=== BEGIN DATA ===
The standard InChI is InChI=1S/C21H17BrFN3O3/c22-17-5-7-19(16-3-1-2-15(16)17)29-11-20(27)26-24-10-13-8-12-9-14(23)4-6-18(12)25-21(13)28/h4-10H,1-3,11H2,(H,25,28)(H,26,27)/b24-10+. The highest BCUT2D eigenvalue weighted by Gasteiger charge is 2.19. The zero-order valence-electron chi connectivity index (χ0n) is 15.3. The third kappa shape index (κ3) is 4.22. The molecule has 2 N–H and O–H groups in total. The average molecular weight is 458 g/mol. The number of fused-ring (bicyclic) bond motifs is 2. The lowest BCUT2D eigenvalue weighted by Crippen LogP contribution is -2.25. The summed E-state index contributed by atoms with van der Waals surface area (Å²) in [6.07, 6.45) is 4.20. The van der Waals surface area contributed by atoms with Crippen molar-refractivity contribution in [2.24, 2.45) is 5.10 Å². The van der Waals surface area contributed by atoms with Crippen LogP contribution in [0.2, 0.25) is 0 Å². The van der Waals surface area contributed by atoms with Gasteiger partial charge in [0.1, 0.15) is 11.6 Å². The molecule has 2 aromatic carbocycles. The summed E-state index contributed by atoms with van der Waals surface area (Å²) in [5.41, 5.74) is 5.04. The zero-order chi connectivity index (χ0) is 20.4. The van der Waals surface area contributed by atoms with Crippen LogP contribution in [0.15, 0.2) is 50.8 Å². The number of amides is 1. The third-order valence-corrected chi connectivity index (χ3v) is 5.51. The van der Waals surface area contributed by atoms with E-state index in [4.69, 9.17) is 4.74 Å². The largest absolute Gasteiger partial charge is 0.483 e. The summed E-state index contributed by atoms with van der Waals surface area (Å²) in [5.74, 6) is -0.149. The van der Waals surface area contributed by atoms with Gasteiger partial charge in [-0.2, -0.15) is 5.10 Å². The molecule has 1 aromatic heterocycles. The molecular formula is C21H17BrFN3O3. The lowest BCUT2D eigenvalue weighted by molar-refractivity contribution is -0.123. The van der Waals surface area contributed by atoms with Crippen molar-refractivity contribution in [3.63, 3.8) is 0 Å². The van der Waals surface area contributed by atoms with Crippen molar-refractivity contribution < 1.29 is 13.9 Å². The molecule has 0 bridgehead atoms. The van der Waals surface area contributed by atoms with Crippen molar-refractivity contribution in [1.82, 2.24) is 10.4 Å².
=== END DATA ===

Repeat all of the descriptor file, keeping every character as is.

The standard InChI is InChI=1S/C21H17BrFN3O3/c22-17-5-7-19(16-3-1-2-15(16)17)29-11-20(27)26-24-10-13-8-12-9-14(23)4-6-18(12)25-21(13)28/h4-10H,1-3,11H2,(H,25,28)(H,26,27)/b24-10+. The highest BCUT2D eigenvalue weighted by Gasteiger charge is 2.19. The zero-order valence-electron chi connectivity index (χ0n) is 15.3. The third kappa shape index (κ3) is 4.22. The molecule has 2 N–H and O–H groups in total. The average molecular weight is 458 g/mol. The number of fused-ring (bicyclic) bond motifs is 2. The lowest BCUT2D eigenvalue weighted by Crippen LogP contribution is -2.25. The summed E-state index contributed by atoms with van der Waals surface area (Å²) in [6.07, 6.45) is 4.20. The van der Waals surface area contributed by atoms with Crippen molar-refractivity contribution in [2.24, 2.45) is 5.10 Å². The van der Waals surface area contributed by atoms with Crippen LogP contribution in [0.2, 0.25) is 0 Å². The van der Waals surface area contributed by atoms with Gasteiger partial charge in [0.1, 0.15) is 11.6 Å². The molecule has 2 aromatic carbocycles. The summed E-state index contributed by atoms with van der Waals surface area (Å²) in [5.41, 5.74) is 5.04. The zero-order chi connectivity index (χ0) is 20.4. The van der Waals surface area contributed by atoms with Crippen LogP contribution in [0.15, 0.2) is 50.8 Å². The number of amides is 1. The third-order valence-corrected chi connectivity index (χ3v) is 5.51. The van der Waals surface area contributed by atoms with E-state index in [4.69, 9.17) is 4.74 Å². The largest absolute Gasteiger partial charge is 0.483 e. The summed E-state index contributed by atoms with van der Waals surface area (Å²) in [5.74, 6) is -0.149. The van der Waals surface area contributed by atoms with Gasteiger partial charge in [-0.2, -0.15) is 5.10 Å². The molecule has 1 aromatic heterocycles. The molecular formula is C21H17BrFN3O3. The lowest BCUT2D eigenvalue weighted by molar-refractivity contribution is -0.123. The van der Waals surface area contributed by atoms with Crippen molar-refractivity contribution in [3.63, 3.8) is 0 Å². The van der Waals surface area contributed by atoms with Crippen molar-refractivity contribution < 1.29 is 13.9 Å². The molecule has 0 bridgehead atoms. The van der Waals surface area contributed by atoms with Crippen molar-refractivity contribution in [1.82, 2.24) is 10.4 Å².